A significant milestone for the Naso people of Panama has been the formal recognition of their land rights. This achievement stems from a recent ruling by Panama’s Supreme Court, affirming the Indigenous nation’s rightful ownership of a 1,600-square-kilometer area known as a “comarca” in Panama. The Guna community, grappling with the challenges posed by rising sea levels, provides a concrete example of the impact of climate change. In particular, the small Caribbean Island of Gardi Sugdub, situated on Panama’s northern coast within the San Blas archipelago, has made the strategic decision to relocate to the mainland. Approximately 300 families from Gardi Sugdub are poised to embark on this migration, a crucial step for their community’s survival in the face of climate change.


Efforts have also been initiated to foster development that harmonizes with local cultures. Notably, solar panel installations have been introduced across several islands, including within the Guna region, to improve living conditions while respecting cultural values. This approach underscores the importance of honoring and integrating cultural elements into development strategies, ultimately leading to more sustainable and effective outcomes. Indigenous communities in Panama have demonstrated their ability to hold international organizations accountable. They have challenged the practices of the World Bank’s International Finance Corporation, highlighting instances where environmental and social sustainability policies were not adhered to, particularly with the requirement for free, prior, and informed consent from indigenous peoples when implementing projects that impact their lands. This reflects a growing global awareness and advocacy for the rights of indigenous communities. Both the Panamanian government and international bodies must collaborate closely with these communities to ensure their sustainable development and the preservation of their cultural heritage.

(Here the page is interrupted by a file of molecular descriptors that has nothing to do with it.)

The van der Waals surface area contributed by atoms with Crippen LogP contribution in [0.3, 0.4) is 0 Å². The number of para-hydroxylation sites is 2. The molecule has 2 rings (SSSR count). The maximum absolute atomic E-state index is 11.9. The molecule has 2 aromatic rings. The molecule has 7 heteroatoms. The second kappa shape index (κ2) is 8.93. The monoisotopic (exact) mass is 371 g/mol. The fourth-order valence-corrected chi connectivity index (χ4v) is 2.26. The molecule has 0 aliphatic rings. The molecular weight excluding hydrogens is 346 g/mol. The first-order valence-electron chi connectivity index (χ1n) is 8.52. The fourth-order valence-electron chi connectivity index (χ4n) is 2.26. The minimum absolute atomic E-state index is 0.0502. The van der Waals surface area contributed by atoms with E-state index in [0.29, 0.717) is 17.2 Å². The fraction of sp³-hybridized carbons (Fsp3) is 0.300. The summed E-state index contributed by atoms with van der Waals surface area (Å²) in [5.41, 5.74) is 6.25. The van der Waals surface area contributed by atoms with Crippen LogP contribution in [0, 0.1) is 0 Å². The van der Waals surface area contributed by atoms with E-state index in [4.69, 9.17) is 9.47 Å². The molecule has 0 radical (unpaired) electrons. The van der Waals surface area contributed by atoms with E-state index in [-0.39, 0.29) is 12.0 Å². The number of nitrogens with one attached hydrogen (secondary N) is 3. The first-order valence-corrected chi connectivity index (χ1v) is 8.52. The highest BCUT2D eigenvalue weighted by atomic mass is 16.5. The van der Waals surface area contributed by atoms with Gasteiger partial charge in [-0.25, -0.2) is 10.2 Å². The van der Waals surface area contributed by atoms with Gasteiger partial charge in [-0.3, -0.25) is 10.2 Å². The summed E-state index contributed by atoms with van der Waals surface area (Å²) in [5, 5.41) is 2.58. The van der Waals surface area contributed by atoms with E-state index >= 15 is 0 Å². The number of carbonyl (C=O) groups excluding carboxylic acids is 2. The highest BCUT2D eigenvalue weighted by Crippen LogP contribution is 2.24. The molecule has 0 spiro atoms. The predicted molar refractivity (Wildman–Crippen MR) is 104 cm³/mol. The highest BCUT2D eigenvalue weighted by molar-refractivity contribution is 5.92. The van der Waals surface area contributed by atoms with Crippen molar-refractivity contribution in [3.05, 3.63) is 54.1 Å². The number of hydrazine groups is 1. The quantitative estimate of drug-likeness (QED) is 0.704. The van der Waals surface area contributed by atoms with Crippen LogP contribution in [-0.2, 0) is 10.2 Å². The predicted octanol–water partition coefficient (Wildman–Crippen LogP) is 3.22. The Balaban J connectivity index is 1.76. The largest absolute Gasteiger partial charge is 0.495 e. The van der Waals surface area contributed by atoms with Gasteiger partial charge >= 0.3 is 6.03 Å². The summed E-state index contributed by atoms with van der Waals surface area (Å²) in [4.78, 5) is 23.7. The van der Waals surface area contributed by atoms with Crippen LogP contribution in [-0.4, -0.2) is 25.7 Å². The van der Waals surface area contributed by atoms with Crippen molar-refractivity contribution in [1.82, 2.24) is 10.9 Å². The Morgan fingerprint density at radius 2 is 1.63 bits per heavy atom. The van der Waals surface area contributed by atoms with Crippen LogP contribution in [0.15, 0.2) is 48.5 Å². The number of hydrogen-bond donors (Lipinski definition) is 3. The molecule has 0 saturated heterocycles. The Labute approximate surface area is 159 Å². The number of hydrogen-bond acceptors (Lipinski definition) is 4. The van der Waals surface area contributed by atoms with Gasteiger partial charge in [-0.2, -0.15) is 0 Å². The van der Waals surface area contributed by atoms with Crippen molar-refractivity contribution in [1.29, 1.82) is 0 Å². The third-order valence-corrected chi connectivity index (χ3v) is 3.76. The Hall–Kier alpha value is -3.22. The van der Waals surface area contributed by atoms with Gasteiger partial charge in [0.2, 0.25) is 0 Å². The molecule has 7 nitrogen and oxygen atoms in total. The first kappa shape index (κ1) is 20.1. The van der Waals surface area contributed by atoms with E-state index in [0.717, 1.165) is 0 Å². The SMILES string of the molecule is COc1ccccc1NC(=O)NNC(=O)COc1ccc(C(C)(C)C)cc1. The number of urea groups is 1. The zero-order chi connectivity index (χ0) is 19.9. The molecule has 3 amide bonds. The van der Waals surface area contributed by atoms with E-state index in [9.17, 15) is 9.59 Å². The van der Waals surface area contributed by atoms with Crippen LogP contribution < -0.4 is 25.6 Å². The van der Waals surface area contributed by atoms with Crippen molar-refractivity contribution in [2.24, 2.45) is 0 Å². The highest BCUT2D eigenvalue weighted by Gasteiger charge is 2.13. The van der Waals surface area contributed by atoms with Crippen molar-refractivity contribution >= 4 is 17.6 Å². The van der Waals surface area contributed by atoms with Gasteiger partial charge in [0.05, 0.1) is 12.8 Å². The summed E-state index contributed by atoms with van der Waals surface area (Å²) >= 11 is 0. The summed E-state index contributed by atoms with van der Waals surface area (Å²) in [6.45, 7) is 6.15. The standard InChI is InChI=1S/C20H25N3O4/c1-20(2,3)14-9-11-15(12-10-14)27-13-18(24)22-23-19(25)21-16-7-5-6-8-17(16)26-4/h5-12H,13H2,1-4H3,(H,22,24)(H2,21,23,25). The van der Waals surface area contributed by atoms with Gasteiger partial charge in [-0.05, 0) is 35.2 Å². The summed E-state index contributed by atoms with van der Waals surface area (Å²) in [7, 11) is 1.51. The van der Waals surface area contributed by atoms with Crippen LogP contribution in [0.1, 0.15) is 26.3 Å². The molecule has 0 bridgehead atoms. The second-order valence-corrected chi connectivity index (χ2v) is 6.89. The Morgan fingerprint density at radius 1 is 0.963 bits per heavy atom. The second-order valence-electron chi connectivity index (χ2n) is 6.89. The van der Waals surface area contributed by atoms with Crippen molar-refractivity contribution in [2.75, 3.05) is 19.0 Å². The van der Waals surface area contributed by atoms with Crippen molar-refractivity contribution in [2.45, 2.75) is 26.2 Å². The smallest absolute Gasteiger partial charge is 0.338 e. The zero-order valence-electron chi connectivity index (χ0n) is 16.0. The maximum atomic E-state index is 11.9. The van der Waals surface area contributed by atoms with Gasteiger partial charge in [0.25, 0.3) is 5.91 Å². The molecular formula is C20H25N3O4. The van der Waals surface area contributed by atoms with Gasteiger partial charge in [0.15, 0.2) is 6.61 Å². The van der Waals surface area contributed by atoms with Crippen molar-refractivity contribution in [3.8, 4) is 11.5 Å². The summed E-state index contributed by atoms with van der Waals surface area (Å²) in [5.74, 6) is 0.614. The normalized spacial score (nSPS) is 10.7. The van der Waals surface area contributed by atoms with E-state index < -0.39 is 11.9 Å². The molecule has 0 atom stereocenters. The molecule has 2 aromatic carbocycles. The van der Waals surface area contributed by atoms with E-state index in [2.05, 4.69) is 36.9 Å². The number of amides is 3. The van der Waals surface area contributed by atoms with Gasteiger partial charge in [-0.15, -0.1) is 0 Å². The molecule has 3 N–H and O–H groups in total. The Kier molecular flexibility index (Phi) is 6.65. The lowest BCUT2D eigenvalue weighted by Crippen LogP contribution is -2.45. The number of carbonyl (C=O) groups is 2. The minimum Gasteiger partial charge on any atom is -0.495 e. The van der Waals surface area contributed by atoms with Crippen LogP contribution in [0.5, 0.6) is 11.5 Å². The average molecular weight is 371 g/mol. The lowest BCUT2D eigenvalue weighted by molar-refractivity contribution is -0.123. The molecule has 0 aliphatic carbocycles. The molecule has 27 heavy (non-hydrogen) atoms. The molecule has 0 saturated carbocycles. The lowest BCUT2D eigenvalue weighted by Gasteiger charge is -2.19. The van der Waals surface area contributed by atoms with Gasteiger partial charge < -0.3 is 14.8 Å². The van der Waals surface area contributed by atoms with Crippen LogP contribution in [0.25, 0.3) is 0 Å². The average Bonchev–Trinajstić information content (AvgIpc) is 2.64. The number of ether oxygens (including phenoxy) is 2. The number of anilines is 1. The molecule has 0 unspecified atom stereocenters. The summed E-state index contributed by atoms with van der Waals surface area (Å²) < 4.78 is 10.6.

In conclusion, Panama’s Indigenous Communities are the living embodiments of the nation’s cultural heritage. They are the threads that have woven Panama’s diverse tapestry, connecting the past with the present. Despite the challenges they face, these communities continue to persevere, driven by their resilience and determination for a better future. As we’ve explored their roots, challenges, and potential progress, it’s evident that their contributions are integral to Panama’s identity. In celebrating this diversity and supporting their efforts, we not only honor the past but also pave the way for a brighter and more inclusive future for Panama and its Indigenous Peoples.